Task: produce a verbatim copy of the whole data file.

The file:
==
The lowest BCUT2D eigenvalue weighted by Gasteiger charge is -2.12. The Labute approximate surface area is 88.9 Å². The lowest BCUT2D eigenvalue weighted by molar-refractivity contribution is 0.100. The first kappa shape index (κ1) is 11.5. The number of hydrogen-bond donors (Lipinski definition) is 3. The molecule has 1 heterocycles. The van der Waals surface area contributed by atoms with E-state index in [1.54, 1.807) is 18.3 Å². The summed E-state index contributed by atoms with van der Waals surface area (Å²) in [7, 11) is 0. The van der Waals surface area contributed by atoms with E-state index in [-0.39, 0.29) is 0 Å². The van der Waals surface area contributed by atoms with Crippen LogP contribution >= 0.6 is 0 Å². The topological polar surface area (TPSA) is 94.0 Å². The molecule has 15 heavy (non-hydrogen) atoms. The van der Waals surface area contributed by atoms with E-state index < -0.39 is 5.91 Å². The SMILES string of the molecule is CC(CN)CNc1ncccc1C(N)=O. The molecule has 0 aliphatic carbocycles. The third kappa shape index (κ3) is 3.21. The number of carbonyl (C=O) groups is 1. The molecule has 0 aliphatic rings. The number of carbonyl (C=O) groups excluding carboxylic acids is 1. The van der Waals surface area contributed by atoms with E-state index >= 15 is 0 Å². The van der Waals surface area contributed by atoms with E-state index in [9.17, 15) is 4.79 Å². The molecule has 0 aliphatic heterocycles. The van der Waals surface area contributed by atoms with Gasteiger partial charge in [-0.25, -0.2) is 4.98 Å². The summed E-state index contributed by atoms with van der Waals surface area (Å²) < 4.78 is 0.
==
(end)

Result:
The lowest BCUT2D eigenvalue weighted by Gasteiger charge is -2.12. The Labute approximate surface area is 88.9 Å². The lowest BCUT2D eigenvalue weighted by molar-refractivity contribution is 0.100. The first kappa shape index (κ1) is 11.5. The number of hydrogen-bond donors (Lipinski definition) is 3. The molecule has 1 heterocycles. The van der Waals surface area contributed by atoms with E-state index in [1.54, 1.807) is 18.3 Å². The summed E-state index contributed by atoms with van der Waals surface area (Å²) in [7, 11) is 0. The van der Waals surface area contributed by atoms with E-state index in [-0.39, 0.29) is 0 Å². The van der Waals surface area contributed by atoms with Crippen LogP contribution >= 0.6 is 0 Å². The topological polar surface area (TPSA) is 94.0 Å². The molecule has 15 heavy (non-hydrogen) atoms. The van der Waals surface area contributed by atoms with E-state index < -0.39 is 5.91 Å². The SMILES string of the molecule is CC(CN)CNc1ncccc1C(N)=O. The molecule has 0 aliphatic carbocycles. The third kappa shape index (κ3) is 3.21. The number of carbonyl (C=O) groups is 1. The molecule has 0 aliphatic rings. The number of carbonyl (C=O) groups excluding carboxylic acids is 1. The van der Waals surface area contributed by atoms with E-state index >= 15 is 0 Å². The van der Waals surface area contributed by atoms with E-state index in [9.17, 15) is 4.79 Å². The molecule has 0 aliphatic heterocycles. The van der Waals surface area contributed by atoms with Gasteiger partial charge in [-0.25, -0.2) is 4.98 Å². The summed E-state index contributed by atoms with van der Waals surface area (Å²) < 4.78 is 0.